Wednesday, August 19, 2009
A big part of both of these briefs is based on the Supreme Court's decision in Munaf v. Geren which is a case I had not read up to this point. I have read it now and will give a brief rundown here. The Munaf case is about two prisoners that were being held by the U.S. in Iraq. In pertinent part, the two prisoners in that case were seeking to stop the U.S. from releasing them to Iraqi authorities for fear of prosecution and torture. They essentially argued that habeas protections should require the court to enjoin their release to the Iraqi government. The Supreme Court disagreed and said that habeas offered these two no protection in this case. The Munaf decision said two things that I think are important to understanding the arguments in Kiyemba II. First, the Court said that habeas did not apply to the two petitioners in Munaf because they committed crimes in Iraq and were being held in Iraq. The Court said that allowing habeas to protect the two from release would interfere with the Iraqi government's sovereign power to punish crimes in its own land committed by people still being held in Iraq. Second, the Court said that the determination of whether a country is likely to torture or otherwise abuse a prisoner if transferred there is one left to the political branches. This statement was fairly resolute, but there seemed to be some wavering to this point in the concurring opinion in Munaf.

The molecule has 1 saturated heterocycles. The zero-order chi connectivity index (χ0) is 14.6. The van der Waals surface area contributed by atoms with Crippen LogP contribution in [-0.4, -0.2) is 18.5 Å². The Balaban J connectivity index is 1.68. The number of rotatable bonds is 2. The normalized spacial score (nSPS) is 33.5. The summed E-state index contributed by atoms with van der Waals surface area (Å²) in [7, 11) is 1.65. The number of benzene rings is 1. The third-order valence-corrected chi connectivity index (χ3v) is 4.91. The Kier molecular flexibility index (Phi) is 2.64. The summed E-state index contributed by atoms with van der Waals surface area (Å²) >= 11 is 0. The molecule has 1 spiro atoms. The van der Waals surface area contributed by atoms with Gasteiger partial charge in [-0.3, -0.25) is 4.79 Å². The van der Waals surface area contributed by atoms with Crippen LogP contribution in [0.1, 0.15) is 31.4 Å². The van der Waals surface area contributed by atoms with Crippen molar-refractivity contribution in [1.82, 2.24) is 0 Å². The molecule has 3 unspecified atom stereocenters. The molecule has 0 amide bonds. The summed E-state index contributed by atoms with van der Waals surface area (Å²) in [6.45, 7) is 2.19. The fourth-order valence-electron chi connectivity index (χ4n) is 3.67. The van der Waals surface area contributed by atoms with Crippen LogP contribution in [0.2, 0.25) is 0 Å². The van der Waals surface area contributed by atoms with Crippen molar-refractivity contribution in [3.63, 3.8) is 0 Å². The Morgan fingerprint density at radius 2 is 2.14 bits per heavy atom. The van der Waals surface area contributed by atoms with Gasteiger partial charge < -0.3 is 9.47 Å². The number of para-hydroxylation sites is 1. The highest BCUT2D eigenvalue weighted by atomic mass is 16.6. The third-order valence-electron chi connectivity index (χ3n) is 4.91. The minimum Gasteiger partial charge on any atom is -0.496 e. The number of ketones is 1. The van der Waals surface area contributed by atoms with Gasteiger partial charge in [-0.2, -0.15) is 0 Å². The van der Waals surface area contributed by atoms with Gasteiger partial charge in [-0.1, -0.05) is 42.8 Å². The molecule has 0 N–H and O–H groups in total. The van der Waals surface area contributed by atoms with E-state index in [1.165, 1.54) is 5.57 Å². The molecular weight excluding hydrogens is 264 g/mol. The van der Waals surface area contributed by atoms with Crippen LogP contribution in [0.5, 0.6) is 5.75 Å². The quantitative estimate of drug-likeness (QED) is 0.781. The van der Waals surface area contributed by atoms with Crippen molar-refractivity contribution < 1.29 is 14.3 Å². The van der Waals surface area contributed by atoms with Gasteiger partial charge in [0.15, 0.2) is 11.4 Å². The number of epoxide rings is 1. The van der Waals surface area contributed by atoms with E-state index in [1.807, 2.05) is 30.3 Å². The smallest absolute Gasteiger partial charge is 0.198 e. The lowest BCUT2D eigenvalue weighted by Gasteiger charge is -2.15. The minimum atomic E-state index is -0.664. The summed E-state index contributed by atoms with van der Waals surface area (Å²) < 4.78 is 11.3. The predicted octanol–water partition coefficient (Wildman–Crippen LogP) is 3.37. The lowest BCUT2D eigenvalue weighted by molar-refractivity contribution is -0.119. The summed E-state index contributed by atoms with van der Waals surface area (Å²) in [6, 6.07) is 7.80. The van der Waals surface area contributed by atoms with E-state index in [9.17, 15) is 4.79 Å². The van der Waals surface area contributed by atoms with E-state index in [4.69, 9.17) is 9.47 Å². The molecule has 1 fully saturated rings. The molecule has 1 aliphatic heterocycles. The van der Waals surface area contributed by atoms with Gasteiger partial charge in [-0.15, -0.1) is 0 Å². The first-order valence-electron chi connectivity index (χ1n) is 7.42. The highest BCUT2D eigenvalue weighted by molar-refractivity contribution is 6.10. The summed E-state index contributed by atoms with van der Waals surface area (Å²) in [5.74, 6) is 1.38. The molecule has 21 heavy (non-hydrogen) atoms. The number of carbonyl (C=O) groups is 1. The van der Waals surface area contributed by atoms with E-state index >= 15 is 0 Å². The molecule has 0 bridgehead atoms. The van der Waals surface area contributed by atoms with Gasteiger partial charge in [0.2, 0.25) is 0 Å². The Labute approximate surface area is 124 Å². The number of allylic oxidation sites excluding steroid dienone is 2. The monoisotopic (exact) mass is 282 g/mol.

So that is your background for Munaf. The government's opposition brief here in Kiyemba II is fairly straightforward and is based almost exclusively on Munaf. The government's two main arguments here are: 1) the Kiyemba II petitioners are in essentially the same factual situation as the ones in Munaf; and 2) that the torture determination is one to be made the political branches.
As far as Munaf being completely applicable to Kiyemba II because the facts are similar I completely disagree. I agree with Petitioners' argument in Kiyemba II that Munaf was based on a very fact specific determination. The Court's decision in Munaf came back to the fact several times that the petitioners in that case had committed crimes in Iraq and that they were currently being held there. The Court's major consideration in Munaf was not to allow those petitioners to use habeas as a tool to get the U.S. to shelter them from the power of a country in which they were currently being held. In the case of the Kiyemba II petitioners the prisoners are being held in Cuba for no legitimate reason. They ended up in U.S. custody because American authorities wrongly apprehended them because they mistakenly believed they were training to attack the U.S. Their habeas cases have already been decided and they won. They should have been released long ago, but they remain incarcerated for various reasons. Munaf simply does not apply in this sense. If they had committed crimes in Cuba, and had they not already won their habease cases then it would probably apply, but they did not and that is a very important factual distinction.